Secrecy: The American Experience
By Daniel Patrick Moynihan
Yale University Press, 1998, 320 pp.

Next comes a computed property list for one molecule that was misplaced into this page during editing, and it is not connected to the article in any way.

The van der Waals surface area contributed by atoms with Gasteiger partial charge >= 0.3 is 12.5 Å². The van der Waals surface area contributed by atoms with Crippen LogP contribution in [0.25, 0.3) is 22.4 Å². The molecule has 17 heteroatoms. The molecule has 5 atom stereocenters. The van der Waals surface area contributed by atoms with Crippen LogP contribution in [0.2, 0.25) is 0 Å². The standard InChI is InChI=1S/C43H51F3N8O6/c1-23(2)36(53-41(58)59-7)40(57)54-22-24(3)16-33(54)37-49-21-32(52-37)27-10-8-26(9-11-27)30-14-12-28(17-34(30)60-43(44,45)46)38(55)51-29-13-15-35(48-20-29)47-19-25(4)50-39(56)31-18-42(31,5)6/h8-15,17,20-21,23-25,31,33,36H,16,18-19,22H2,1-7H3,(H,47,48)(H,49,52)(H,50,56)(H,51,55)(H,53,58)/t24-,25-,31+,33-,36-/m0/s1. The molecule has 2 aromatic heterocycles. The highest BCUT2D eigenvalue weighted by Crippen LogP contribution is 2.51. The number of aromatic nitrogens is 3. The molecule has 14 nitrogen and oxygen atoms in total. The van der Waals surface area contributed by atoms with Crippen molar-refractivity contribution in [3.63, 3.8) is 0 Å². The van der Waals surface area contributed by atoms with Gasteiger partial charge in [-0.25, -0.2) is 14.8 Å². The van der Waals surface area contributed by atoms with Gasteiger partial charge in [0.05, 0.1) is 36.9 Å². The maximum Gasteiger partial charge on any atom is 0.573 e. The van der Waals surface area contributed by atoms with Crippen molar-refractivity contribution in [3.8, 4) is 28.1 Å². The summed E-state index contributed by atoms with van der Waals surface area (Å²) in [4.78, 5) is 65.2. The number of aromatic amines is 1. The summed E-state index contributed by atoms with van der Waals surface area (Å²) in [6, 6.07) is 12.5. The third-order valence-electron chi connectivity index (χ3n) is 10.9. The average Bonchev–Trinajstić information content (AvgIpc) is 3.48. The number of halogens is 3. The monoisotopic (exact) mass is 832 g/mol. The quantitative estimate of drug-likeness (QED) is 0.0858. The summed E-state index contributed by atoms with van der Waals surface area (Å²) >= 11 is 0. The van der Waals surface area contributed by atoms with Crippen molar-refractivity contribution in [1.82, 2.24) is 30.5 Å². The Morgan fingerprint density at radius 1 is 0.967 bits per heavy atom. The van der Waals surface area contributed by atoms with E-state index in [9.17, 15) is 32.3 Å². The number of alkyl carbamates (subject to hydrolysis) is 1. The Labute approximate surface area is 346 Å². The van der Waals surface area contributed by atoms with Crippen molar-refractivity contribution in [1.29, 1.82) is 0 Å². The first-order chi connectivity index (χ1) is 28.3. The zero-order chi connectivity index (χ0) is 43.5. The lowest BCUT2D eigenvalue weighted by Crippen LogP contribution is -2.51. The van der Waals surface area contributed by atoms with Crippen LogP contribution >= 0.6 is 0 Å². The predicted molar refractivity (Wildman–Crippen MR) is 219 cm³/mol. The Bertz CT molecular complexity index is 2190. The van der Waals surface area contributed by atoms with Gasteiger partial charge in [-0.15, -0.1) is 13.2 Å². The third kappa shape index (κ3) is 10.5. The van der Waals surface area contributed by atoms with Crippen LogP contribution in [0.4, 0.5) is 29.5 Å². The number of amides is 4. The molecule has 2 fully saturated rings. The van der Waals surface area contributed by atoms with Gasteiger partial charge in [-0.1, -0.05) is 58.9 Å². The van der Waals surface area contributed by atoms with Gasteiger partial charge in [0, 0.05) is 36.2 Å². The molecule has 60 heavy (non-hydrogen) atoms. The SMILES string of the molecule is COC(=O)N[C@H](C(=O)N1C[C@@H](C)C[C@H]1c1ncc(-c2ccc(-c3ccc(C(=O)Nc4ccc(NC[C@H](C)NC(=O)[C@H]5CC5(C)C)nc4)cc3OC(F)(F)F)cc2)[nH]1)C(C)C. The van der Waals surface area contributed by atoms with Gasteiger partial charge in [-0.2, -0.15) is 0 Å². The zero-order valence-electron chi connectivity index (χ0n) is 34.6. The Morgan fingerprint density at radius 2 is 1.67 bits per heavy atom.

Scholar-statesmen are rare these days, which makes those that remain all the more welcome. Moynihan's book begins with the observation that "secrecy is a form of regulation," and explores at length the role of secrecy in American government. He begins with the early years of the century, but focuses, naturally enough, on the Cold War, to which he devotes more than half the book. Despite its faults (a tendency to recapitulate the scholarship of others, plus lengthy reminiscences in the footnotes), it advances a powerful argument that most secrecy has proven unnecessary. From a proud and unrepentant Cold Warrior comes a forceful exposition of two theses: that "secrecy is for losers," and, more subtly, that the price paid for victory in the Cold War went beyond blood and treasure to a deformation of democratic norms.